CrossFit and cross-training
This "bare bones" exercise focuses on short, high-intensity workouts. The functional moves are simple but hard: pullups, squats, gymnastics drills, and kettle-ball exercises—and are often done using just your own body weight as resistance. CrossFit's Web site offers a new workout every day and displays hundreds of comments from fellow fanatics.
Pros: "This exercise requires little or no equipment, and you really feel like you're getting a workout," says Gill. "Plus, there's a … feeling of belonging to a special group —almost a cult." The online workouts are free, and it's a well-rounded approach to fitness that exercises your whole body.
Cons: "CrossFit can be challenging for the unfit or beginner crowd," says Gill. "Thus, there's a greater chance of injury due to the intensity of the workouts." Without professional instruction, participants may do the exercises wrong—and strain muscles or pull ligaments.

Active gaming
"Exergaming" is video game technology that gets participants leaping, swinging and sweating—and they're moving beyond Wii or Dance Dance Revolution. Video game–enabled bikes, boards, pads and other equipment are popping up in schools, health clubs and even doctors' offices.
Pros: "Active gaming makes exercise fun," says Lisa Hansen, M.S., co-director of XRKade Research Labs at the University of South Florida. "Participants enjoy themselves, which motivates them to go to the gym more and work out longer."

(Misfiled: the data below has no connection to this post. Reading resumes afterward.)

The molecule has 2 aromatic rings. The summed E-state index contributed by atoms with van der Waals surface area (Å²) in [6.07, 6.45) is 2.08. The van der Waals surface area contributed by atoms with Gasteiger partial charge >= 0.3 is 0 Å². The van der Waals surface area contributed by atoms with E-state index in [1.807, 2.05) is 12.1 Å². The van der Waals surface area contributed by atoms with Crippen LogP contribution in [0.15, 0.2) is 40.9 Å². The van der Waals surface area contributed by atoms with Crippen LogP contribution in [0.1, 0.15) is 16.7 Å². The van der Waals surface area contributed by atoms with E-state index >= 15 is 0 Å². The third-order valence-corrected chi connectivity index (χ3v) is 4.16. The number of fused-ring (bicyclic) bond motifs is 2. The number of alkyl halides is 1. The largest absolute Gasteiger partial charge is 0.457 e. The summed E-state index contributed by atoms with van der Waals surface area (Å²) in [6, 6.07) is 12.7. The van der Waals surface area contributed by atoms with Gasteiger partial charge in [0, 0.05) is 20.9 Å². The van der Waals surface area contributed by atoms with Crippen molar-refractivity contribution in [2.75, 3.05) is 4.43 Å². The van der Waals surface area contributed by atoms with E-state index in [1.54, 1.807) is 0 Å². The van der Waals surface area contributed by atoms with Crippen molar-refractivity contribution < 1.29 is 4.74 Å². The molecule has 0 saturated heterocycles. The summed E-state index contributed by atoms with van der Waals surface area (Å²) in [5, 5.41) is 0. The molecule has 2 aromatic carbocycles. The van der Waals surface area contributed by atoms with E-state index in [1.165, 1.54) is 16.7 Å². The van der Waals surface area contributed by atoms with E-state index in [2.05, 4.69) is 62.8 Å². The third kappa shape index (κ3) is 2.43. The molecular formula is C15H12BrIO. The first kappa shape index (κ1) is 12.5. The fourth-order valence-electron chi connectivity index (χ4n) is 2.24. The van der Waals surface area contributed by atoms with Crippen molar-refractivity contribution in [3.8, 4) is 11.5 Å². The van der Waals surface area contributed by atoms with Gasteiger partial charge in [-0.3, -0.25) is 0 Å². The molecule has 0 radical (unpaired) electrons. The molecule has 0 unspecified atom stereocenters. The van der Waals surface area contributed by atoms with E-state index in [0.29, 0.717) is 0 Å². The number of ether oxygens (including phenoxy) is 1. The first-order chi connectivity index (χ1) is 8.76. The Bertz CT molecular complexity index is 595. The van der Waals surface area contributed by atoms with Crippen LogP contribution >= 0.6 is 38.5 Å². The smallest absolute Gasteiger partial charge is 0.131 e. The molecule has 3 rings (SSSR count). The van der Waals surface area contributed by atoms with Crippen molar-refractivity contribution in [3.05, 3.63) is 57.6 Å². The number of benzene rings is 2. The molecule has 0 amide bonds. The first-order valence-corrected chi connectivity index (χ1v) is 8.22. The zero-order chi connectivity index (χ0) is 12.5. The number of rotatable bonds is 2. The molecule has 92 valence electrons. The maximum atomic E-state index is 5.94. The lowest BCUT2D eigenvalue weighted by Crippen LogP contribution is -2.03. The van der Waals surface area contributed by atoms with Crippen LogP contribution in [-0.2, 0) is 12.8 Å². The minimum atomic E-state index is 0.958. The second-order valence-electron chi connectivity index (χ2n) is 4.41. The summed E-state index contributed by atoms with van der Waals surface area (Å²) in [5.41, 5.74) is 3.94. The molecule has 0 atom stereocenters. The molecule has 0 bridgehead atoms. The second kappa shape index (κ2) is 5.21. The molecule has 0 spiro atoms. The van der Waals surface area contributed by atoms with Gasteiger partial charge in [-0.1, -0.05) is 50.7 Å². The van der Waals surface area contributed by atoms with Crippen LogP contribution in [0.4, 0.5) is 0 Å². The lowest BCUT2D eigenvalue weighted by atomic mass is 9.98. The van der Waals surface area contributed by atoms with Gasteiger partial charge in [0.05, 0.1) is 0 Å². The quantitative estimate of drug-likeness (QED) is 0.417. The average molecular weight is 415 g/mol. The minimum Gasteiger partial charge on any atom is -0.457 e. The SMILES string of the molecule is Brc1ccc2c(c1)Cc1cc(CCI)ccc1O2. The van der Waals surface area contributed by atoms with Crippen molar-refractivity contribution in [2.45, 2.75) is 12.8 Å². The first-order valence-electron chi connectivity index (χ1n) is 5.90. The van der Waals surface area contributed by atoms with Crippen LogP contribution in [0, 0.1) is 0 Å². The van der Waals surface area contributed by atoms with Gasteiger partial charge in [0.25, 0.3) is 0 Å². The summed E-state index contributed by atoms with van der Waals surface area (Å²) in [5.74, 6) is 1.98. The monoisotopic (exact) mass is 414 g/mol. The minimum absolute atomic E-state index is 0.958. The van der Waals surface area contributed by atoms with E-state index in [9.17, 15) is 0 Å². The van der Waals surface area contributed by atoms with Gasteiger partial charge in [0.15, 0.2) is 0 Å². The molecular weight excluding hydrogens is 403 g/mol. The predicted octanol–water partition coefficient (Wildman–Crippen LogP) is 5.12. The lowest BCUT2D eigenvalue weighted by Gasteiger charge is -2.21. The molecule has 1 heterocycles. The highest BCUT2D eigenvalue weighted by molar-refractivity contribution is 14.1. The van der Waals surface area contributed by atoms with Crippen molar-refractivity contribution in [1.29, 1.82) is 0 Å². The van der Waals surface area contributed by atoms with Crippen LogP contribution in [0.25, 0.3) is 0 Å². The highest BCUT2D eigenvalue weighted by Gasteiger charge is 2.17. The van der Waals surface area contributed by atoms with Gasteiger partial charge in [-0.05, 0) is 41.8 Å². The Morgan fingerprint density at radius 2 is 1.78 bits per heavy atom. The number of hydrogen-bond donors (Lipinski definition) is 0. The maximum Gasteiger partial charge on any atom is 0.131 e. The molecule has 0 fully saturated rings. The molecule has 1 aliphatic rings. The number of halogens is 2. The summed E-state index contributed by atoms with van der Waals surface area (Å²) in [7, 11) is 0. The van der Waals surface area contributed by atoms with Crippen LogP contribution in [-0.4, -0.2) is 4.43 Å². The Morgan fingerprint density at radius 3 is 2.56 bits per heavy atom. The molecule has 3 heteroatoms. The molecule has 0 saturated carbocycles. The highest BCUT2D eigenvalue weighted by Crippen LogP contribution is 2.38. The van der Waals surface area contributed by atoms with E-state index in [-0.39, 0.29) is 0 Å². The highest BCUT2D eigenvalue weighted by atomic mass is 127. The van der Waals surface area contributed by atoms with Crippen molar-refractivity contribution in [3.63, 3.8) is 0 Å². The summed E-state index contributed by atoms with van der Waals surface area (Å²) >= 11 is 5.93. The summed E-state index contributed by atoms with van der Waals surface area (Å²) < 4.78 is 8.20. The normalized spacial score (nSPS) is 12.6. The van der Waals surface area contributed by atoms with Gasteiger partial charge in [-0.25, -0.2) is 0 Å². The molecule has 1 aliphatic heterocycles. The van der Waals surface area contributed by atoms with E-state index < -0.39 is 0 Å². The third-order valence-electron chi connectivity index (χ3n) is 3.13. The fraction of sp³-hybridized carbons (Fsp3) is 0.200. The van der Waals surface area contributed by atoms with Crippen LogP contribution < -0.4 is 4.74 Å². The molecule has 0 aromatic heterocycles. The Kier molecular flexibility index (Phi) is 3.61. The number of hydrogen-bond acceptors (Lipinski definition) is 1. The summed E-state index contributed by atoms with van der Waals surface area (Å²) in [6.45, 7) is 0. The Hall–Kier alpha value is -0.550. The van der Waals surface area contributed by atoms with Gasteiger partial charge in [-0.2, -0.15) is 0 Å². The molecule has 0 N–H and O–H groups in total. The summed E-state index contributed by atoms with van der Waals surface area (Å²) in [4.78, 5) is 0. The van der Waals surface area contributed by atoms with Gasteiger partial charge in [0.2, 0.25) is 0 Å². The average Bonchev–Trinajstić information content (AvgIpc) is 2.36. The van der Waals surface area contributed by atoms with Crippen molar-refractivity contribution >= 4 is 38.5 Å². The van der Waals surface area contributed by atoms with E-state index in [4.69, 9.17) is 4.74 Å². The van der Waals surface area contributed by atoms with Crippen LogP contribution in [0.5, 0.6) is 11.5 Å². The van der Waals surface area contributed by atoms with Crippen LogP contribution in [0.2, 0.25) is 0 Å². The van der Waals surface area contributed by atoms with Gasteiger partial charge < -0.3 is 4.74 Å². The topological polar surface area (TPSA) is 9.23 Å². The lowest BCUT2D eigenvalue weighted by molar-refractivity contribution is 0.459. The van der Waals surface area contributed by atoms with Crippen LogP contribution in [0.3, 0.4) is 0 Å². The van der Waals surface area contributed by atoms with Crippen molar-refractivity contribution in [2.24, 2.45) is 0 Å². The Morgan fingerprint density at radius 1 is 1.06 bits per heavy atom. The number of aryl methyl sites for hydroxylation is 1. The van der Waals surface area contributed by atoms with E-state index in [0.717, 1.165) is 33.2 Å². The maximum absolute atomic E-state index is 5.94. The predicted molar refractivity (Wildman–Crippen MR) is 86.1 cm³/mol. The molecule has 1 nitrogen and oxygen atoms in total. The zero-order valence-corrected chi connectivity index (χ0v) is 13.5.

Cons: Research from the University of Michigan Health System shows that actual sports burn three to four times more calories than virtual exercise—so exergaming shouldn't replace "real" activities. And, Hundt says, "Nobody is checking your form or correcting poor posture, so the chance of injury is increased for inexperienced gamers."

Fusion fitness
Fusion classes mix two or more types of exercise in one workout. Think Pilates and yoga (Yogilates), cycling and stretching, or boxing and running.
Pros: "Mixing up your exercise routine is a great way to lose weight and increase your fitness level," says Parker. "Change surprises your body, makes it work harder, and burns more calories." Your body adapts to regular patterns of movement—and fusion keeps you on your toes!
Cons: Some workouts don't mix well because they're too different. Yoga, for example, has a meditative quality that doesn't fuse well with kickboxing. Parker adds, "Instructors may not be properly trained in the different types of exercise, which could cause injury."

This upper-body cycling exercise debuted in just a few health clubs in 2007, but will be offered at increasing numbers of fitness centers in 2009.